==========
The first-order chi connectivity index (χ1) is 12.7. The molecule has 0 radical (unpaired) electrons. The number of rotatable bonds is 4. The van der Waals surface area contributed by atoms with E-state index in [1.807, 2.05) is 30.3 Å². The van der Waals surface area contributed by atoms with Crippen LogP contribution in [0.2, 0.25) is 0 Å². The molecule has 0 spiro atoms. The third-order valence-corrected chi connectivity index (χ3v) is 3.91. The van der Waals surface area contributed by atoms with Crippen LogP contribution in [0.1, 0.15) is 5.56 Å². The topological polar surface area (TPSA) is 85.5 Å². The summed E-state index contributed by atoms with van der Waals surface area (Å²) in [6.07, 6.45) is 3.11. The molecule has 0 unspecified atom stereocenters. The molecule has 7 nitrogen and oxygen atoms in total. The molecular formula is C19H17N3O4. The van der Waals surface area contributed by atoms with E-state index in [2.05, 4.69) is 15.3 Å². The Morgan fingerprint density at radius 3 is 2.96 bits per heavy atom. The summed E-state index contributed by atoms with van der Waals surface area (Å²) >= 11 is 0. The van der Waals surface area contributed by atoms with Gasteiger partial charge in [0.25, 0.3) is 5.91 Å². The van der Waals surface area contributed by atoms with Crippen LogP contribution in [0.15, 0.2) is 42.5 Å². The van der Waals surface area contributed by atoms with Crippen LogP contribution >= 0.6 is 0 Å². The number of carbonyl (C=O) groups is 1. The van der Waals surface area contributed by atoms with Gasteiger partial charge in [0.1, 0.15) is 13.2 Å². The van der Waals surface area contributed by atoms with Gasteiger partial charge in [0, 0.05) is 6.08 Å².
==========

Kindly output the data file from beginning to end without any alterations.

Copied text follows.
The first-order chi connectivity index (χ1) is 12.7. The molecule has 0 radical (unpaired) electrons. The number of rotatable bonds is 4. The van der Waals surface area contributed by atoms with E-state index in [1.807, 2.05) is 30.3 Å². The van der Waals surface area contributed by atoms with Crippen LogP contribution in [0.2, 0.25) is 0 Å². The molecule has 0 spiro atoms. The third-order valence-corrected chi connectivity index (χ3v) is 3.91. The van der Waals surface area contributed by atoms with Crippen LogP contribution in [0.1, 0.15) is 5.56 Å². The topological polar surface area (TPSA) is 85.5 Å². The summed E-state index contributed by atoms with van der Waals surface area (Å²) in [6.07, 6.45) is 3.11. The molecule has 0 unspecified atom stereocenters. The molecule has 7 nitrogen and oxygen atoms in total. The molecular formula is C19H17N3O4. The van der Waals surface area contributed by atoms with E-state index in [2.05, 4.69) is 15.3 Å². The Morgan fingerprint density at radius 3 is 2.96 bits per heavy atom. The summed E-state index contributed by atoms with van der Waals surface area (Å²) >= 11 is 0. The van der Waals surface area contributed by atoms with Gasteiger partial charge in [0.25, 0.3) is 5.91 Å². The van der Waals surface area contributed by atoms with Crippen LogP contribution in [0.15, 0.2) is 42.5 Å². The van der Waals surface area contributed by atoms with Crippen LogP contribution >= 0.6 is 0 Å². The number of carbonyl (C=O) groups is 1. The van der Waals surface area contributed by atoms with Gasteiger partial charge in [0.1, 0.15) is 13.2 Å². The van der Waals surface area contributed by atoms with Gasteiger partial charge in [0, 0.05) is 6.08 Å².